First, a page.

A compliant crank-slider mechanism can be constructed by adding constant-stiffness springs at its joints. Different mounting of springs brings changes in the stiffness performance, which has been analyzed in separated case studies. In this paper, a unified stiffness model is developed for comprehensive analysis of the stiffness performance. With the model, four types of stiffness behaviors, namely hardening, softening, negative stiffness and zero stiffness behaviors, can be simulated with varying parameters. Using the model, stiffness behaviors of the mechanism are analyzed. A new approach constructing constant-torque mechanism is proposed with an example included.
Stiffness behavior compliant crank-slider mechanism unified stiffness model
This is a preview of subscription content, log in to check access.
The research is supported by Innovation Fund Denmark through Grands Solutions project Exo-aider. The first author acknowledges the CSC scholarship for his study at Aalborg University, Denmark. The third and fourth authors acknowledge the support of National Nature Science Foundation of China (Grant nos. 51675018 and 61773042).
Ham, R.V., Vanderborght, B., et al.: MACCEPA, the mechanically adjustable compliance and controllable equilibrium position actuator: design and implementation in a biped robot. Robotics and Autonomous Systems, 55(10):761–768 (2007).CrossRefGoogle Scholar
Zhou, L., Bai, S.: A new approach to design of a lightweight anthropomorphic arm for service applications. Journal of Mechanisms and Robotics, 7(3) 031001, (2015).CrossRefGoogle Scholar
Christensen, S., Bai, S.: Kinematic analysis and design of a novel shoulder exoskeleton using a double parallelogram linkage. Journal of Mechanisms Robotics, 10(4) 041008, (2018).CrossRefGoogle Scholar
Jessica, A., et al.: Control and evaluation of series elastic actuators with nonlinear rubber springs. In: IEEE/RSJ IROS 2015, pp.6563–6568 (2015).Google Scholar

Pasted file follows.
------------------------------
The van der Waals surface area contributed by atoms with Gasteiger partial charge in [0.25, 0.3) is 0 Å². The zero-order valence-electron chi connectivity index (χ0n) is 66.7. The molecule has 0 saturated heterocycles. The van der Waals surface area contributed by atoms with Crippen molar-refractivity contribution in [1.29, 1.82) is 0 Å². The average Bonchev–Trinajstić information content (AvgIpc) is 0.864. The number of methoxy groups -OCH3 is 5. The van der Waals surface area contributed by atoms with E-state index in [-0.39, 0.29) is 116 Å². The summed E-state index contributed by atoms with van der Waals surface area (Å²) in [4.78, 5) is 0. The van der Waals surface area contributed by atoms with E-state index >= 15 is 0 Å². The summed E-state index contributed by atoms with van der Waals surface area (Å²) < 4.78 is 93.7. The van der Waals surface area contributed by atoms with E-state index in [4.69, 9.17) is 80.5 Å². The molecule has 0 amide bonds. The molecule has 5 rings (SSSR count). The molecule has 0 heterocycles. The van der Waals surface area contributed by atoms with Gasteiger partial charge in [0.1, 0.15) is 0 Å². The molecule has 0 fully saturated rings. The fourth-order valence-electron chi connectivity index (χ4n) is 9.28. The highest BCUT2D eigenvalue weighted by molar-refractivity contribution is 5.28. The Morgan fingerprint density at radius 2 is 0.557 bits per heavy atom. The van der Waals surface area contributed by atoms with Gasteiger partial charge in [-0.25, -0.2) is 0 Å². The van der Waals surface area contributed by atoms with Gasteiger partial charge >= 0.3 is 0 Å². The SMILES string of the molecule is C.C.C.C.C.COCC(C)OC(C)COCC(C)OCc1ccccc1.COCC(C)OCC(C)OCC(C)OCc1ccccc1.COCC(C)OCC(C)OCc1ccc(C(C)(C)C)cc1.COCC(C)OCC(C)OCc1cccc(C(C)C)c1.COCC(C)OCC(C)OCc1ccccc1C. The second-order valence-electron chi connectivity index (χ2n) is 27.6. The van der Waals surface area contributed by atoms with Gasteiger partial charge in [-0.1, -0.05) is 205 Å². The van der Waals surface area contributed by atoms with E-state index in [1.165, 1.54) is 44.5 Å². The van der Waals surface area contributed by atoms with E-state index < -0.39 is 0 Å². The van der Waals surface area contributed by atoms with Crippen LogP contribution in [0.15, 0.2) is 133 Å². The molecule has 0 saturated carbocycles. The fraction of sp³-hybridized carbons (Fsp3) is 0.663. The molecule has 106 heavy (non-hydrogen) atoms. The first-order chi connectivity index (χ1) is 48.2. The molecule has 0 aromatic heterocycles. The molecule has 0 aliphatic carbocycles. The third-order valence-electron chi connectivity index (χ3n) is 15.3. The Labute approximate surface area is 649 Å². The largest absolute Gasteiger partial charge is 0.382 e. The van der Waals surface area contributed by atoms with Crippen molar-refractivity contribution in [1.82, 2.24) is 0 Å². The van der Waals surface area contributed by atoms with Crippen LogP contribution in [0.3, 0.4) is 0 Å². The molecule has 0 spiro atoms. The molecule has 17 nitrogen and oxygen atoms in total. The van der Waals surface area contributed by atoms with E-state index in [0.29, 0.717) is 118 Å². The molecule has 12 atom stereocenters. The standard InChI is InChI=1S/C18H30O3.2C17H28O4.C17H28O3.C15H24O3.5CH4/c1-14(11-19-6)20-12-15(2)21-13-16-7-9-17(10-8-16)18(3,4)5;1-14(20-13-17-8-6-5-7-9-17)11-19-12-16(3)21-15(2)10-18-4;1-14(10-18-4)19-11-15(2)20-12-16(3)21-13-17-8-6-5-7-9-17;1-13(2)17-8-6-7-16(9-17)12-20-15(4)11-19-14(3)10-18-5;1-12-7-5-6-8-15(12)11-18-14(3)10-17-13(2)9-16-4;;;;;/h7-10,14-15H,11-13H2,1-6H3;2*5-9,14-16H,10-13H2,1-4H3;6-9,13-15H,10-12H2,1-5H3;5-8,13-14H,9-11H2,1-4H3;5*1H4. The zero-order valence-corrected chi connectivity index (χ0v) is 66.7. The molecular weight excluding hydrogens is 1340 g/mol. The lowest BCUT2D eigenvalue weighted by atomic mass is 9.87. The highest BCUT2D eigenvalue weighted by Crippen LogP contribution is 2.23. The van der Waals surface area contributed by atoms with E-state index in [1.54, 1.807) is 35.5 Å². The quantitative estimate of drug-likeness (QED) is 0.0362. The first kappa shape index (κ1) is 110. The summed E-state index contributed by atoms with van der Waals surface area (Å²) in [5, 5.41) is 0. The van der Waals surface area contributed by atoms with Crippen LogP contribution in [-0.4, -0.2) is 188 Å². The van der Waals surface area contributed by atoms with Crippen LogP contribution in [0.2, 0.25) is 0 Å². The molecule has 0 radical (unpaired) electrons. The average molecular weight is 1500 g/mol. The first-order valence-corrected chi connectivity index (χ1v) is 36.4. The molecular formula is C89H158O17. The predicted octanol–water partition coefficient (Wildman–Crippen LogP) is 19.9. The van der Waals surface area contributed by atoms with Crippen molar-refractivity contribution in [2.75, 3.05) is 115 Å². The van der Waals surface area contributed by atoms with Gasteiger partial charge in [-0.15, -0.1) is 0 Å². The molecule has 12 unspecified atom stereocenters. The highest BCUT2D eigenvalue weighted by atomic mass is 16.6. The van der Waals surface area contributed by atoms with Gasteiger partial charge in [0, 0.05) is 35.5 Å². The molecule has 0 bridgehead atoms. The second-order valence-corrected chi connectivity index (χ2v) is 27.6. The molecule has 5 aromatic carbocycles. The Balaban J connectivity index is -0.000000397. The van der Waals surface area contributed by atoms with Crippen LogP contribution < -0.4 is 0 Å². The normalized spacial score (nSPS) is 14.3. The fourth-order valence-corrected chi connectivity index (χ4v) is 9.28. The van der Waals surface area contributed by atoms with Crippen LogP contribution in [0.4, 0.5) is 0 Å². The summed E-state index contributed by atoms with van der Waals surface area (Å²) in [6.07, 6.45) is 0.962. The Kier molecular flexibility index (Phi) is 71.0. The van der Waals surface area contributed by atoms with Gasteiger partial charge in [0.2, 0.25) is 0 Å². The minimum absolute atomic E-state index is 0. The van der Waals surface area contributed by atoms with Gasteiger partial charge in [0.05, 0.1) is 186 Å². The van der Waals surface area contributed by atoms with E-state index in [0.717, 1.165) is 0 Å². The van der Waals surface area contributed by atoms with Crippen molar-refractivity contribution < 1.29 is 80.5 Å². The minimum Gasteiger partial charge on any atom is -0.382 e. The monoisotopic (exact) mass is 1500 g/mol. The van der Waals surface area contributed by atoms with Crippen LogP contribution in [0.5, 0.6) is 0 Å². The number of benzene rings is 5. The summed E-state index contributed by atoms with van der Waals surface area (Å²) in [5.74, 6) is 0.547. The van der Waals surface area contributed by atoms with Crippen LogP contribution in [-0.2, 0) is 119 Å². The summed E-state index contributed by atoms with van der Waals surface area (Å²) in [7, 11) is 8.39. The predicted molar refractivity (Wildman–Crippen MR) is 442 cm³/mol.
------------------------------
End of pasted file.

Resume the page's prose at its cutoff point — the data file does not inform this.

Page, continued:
Park, J.J., et al.: Safe joint mechanism based on nonlinear stiffness for safe human-robot collision. In: IEEE ICRA 2008, pp. 2177–2182 (2008).Google Scholar
Wu, T., et al.: Design of an exoskeleton for strengthening the upper limb muscle for overextension injury prevention. Mechanism and Machine Theory, 46(12):1825–1839 (2011).CrossRefGoogle Scholar
Arakelian, V., et al.: Improvement of balancing accuracy of robotic systems: Application to leg orthosis for rehabilitation devices. Mechanism and Machine Theory, 43(5):565–575 (2008).CrossRefGoogle Scholar
Liu, Z., et al.: Design, analysis, and experimental validation of an active constant-force system based on a low-stiffness mechanism. Mechanism and Machine Theory, 130:1–26 (2018).CrossRefGoogle Scholar
Shaw, A.D., et al.: Dynamic analysis of high static low dynamic stiffness vibration isolation mounts. Journal of Sound and Vibration, 332(6):1437–1455 (2013).CrossRefGoogle Scholar
Ibrahim, R.A., et al.: Recent advances in nonlinear passive vibration isolators. Journal of Sound and Vibration, 314(3):371–452 (2008).CrossRefGoogle Scholar
Li, Z., et al.: A novel revolute joint of variable stiffness with reconfigurability. Mechanism and Machine Theory, 133:720–736 (2019).CrossRefGoogle Scholar
Bacek, T., et al.: Design and evaluation of a torque-controllable knee joint actuator with adjustable series compliance and parallel elasticity. Mechanism and Machine Theory, 130:71–85 (2018).CrossRefGoogle Scholar
Yang, Z., et al.: An adjustable gravity-balancing mechanism using planar extension and compression springs. Mechanism and Machine Theory, 92:314–329 (2015).CrossRefGoogle Scholar
Hou, C., et al.: Functional joint mechanisms with constant-torque outputs. Mechanism and Machine Theory, 62:166–181 (2013).CrossRefGoogle Scholar